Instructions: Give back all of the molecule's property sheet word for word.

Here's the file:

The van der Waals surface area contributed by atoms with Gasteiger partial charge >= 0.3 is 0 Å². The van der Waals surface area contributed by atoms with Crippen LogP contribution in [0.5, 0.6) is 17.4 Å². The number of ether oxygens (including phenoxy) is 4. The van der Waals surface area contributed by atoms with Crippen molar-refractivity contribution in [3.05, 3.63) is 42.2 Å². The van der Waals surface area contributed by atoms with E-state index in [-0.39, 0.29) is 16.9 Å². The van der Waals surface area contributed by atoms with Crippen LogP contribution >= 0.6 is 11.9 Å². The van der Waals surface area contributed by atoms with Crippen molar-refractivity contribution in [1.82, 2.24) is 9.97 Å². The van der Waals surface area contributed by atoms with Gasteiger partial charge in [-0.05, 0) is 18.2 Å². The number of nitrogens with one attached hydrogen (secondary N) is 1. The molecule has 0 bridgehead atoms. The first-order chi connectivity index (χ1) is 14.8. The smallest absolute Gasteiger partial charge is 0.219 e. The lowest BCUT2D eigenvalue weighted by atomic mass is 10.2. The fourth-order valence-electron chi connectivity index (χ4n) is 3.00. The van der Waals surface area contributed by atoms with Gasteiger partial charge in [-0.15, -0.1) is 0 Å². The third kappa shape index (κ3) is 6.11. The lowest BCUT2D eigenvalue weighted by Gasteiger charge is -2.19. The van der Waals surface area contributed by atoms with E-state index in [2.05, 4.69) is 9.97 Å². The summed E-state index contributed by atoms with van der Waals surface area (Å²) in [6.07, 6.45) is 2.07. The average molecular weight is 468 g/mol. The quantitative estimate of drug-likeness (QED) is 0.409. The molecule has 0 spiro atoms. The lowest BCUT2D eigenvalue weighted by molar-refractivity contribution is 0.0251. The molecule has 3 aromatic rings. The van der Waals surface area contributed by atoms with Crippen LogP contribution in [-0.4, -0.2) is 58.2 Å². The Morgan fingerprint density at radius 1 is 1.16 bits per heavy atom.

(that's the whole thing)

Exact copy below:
The van der Waals surface area contributed by atoms with Gasteiger partial charge >= 0.3 is 0 Å². The van der Waals surface area contributed by atoms with Crippen LogP contribution in [0.5, 0.6) is 17.4 Å². The number of ether oxygens (including phenoxy) is 4. The van der Waals surface area contributed by atoms with Crippen molar-refractivity contribution in [3.05, 3.63) is 42.2 Å². The van der Waals surface area contributed by atoms with E-state index in [-0.39, 0.29) is 16.9 Å². The van der Waals surface area contributed by atoms with Crippen LogP contribution >= 0.6 is 11.9 Å². The van der Waals surface area contributed by atoms with Crippen molar-refractivity contribution in [1.82, 2.24) is 9.97 Å². The van der Waals surface area contributed by atoms with Gasteiger partial charge in [-0.05, 0) is 18.2 Å². The number of nitrogens with one attached hydrogen (secondary N) is 1. The molecule has 0 bridgehead atoms. The first-order chi connectivity index (χ1) is 14.8. The smallest absolute Gasteiger partial charge is 0.219 e. The lowest BCUT2D eigenvalue weighted by atomic mass is 10.2. The fourth-order valence-electron chi connectivity index (χ4n) is 3.00. The van der Waals surface area contributed by atoms with Gasteiger partial charge in [-0.15, -0.1) is 0 Å². The third kappa shape index (κ3) is 6.11. The lowest BCUT2D eigenvalue weighted by Gasteiger charge is -2.19. The van der Waals surface area contributed by atoms with E-state index in [2.05, 4.69) is 9.97 Å². The summed E-state index contributed by atoms with van der Waals surface area (Å²) in [6.07, 6.45) is 2.07. The average molecular weight is 468 g/mol. The quantitative estimate of drug-likeness (QED) is 0.409. The molecule has 0 spiro atoms. The lowest BCUT2D eigenvalue weighted by molar-refractivity contribution is 0.0251. The molecule has 3 aromatic rings. The van der Waals surface area contributed by atoms with Crippen LogP contribution in [-0.4, -0.2) is 58.2 Å². The Morgan fingerprint density at radius 1 is 1.16 bits per heavy atom.